By the mid 1980’s, there had already been a major shift of perception. Michael was still the biggest pop star on the planet, but it had become fashionable by then to poke gentle fun at his masculinity and to tease anyone who openly declared themselves a Michael Jackson fan. Had the campaign to “desexualize” Michael Jackson taken its toll? Had it resulted in its desired effect? I remember quite vividly that by the time the “In The Closet” video premiered, I just found the whole thing kind of weird and awkward. (Weirdly enough, I now find it one of his most erotic and appealing videos). So when I look back on my reaction to it in 1992, versus my reaction to it today, it is clearly obvious to me that it wasn’t that I really found the video awkward; it was what I had become conditioned to thinking about Michael in terms of sex appeal and eroticism. If you hear something repeated often enough, it’s bound to rub off on you. So when I trace the full arc of my appreciation for Michael’s sexiness, it is interesting that I can pinpoint it to two very distinct eras- the era when I was still too young and naive to care about what critics thought  and, likewise after I became mature and aware enough to no longer care.

Fast explores all of these questions in depth, and arrives at some startling insights:

“…[D]enying it [his sexuality] and his masculinity, as well as his maturity, which terms like the omnipresent ‘man-child’ do, demanding reconciliation between his on- and off-stage performances of sexuality and concluding that he became grotesque and therefore undesirable through plastic surgery, works to contain his complex gendered and sexualized self and to police the boundaries of what can be considered desirable, sexy, and masculine. It erases the beautiful conundrum. But it also makes him safer” (Fast 46).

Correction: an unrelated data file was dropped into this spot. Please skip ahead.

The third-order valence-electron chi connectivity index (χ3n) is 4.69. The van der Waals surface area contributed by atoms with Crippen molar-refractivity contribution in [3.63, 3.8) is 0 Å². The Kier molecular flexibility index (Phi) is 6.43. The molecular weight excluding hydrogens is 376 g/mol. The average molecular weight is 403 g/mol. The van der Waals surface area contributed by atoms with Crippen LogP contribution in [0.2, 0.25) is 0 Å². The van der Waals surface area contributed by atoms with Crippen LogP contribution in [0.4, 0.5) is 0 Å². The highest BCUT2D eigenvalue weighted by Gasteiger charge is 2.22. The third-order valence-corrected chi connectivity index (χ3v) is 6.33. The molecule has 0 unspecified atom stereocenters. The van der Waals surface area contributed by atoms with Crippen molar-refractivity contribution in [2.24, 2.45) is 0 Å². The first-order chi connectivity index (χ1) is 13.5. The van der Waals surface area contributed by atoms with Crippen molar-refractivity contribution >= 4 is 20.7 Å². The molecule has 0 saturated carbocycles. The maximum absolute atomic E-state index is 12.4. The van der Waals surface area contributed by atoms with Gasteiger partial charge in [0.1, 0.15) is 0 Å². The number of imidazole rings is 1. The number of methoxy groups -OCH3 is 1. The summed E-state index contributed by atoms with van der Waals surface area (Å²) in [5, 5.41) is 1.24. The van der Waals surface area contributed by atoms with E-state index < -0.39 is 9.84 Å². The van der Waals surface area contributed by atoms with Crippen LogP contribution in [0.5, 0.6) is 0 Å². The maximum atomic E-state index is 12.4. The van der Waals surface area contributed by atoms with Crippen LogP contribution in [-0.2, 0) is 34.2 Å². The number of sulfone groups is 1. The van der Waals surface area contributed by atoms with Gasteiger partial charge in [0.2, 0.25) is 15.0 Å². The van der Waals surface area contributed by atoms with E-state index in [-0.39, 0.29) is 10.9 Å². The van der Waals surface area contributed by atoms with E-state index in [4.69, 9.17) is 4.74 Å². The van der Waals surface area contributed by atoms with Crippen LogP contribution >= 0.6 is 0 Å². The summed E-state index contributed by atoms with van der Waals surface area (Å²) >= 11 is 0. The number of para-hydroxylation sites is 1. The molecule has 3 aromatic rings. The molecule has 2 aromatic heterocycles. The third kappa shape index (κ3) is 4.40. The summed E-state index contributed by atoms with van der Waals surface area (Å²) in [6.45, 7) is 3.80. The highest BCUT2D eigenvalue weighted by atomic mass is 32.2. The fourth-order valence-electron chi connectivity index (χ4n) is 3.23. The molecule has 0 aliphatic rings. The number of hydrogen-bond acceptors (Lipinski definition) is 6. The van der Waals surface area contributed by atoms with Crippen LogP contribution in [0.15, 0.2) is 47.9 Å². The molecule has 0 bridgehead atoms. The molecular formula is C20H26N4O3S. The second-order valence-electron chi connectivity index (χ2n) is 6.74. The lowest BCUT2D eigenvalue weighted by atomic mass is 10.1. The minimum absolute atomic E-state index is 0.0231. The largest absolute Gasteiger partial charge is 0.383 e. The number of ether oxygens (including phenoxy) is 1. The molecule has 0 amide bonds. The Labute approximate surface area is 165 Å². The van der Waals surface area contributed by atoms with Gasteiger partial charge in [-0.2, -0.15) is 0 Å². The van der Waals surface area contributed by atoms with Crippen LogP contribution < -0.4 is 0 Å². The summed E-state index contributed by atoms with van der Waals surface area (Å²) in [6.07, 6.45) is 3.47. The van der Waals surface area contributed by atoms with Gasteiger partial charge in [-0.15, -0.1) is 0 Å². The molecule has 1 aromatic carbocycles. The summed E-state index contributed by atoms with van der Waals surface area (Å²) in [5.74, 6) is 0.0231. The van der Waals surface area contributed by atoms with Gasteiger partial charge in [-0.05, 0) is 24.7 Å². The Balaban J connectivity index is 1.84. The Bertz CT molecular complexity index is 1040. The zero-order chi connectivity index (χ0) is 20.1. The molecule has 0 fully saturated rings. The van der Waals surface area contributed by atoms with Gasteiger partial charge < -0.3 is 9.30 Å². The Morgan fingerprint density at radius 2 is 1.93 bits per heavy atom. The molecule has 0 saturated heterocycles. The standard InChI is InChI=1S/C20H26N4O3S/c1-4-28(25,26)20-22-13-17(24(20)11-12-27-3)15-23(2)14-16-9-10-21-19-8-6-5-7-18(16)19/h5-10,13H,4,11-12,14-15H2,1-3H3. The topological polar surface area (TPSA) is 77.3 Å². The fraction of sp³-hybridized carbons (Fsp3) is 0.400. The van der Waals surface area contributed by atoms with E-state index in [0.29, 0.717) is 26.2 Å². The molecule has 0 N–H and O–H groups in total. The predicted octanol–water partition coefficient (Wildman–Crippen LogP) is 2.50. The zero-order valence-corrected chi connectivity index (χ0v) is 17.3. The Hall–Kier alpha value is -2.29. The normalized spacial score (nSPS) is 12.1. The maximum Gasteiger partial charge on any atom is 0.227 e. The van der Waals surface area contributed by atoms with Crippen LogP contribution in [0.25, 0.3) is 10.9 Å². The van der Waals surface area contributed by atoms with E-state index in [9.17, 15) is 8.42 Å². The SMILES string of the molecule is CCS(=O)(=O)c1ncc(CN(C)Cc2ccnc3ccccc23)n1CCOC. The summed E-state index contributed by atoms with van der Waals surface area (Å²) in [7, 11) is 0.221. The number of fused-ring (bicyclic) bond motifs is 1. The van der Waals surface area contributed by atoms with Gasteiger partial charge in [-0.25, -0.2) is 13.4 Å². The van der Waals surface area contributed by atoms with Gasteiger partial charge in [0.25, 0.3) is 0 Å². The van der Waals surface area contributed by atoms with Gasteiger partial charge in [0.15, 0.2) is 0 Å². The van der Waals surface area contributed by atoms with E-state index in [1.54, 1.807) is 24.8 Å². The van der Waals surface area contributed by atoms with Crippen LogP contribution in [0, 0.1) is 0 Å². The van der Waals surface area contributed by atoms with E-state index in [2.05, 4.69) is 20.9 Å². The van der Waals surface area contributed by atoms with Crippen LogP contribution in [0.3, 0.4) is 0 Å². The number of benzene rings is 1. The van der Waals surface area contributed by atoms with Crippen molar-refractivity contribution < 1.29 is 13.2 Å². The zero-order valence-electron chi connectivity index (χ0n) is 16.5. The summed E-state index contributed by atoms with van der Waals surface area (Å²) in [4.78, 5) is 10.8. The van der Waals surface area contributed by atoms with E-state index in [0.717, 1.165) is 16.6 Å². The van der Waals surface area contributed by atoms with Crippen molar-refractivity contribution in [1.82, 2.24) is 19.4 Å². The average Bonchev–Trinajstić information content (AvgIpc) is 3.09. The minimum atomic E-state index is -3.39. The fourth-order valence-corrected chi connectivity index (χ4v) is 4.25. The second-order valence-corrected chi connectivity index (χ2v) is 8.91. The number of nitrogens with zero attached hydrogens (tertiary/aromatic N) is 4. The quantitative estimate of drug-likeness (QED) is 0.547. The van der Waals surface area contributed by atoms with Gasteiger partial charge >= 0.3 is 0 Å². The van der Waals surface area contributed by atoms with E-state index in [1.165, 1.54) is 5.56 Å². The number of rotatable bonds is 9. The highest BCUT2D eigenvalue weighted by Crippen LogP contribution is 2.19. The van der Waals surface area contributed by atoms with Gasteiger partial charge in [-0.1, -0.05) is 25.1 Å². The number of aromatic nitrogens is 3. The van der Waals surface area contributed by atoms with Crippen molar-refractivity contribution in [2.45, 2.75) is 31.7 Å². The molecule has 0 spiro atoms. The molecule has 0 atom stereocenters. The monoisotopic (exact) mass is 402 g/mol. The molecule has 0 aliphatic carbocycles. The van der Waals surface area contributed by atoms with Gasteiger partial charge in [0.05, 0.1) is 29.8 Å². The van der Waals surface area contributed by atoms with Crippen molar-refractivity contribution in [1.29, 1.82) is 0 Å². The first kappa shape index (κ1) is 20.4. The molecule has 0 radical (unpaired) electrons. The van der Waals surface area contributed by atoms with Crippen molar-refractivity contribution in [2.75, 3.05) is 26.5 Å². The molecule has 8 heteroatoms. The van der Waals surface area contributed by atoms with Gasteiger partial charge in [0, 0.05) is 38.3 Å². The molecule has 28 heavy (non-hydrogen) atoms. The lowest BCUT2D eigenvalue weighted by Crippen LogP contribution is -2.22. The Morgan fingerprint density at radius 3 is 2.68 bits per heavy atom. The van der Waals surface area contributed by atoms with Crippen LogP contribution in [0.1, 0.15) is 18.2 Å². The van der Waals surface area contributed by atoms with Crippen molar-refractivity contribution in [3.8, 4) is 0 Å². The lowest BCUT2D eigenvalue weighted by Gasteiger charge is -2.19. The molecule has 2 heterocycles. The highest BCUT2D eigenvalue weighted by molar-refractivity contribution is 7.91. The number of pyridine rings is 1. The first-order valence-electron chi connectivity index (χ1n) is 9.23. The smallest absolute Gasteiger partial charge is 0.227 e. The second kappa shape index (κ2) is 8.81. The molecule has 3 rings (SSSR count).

Now, why all of this talk about Michael and sex and/or love and romance is important to a discussion of Dangerous is because those initial six tracks on Dangerous not only represent some of his most politically conscious and “black” music to date, but also his most adult erotic. Again, it’s not that we hadn’t had sexy tracks from Michael before. Long before Dangerous, he had definitely proven beyond doubt-if this was his intent-that he was all grown up and not innocent little Michael anymore (although given the very grown up material he was given to sing even as a child, I am not sure we can ever pinpoint a time when he was allowed to be “innocent little Michael.”).  But again, what Fast is arguing is the very purposeful impact that is created by the tight grouping of these tracks. She also makes the very convincing argument that, perhaps for the first time, Michael is targeting these songs at a very specific age group-not children; not older listeners, but to red blooded adults (like himself, we can presume) who are caught up in the tumultuous prime of adult lust, love, romance and all that they imply.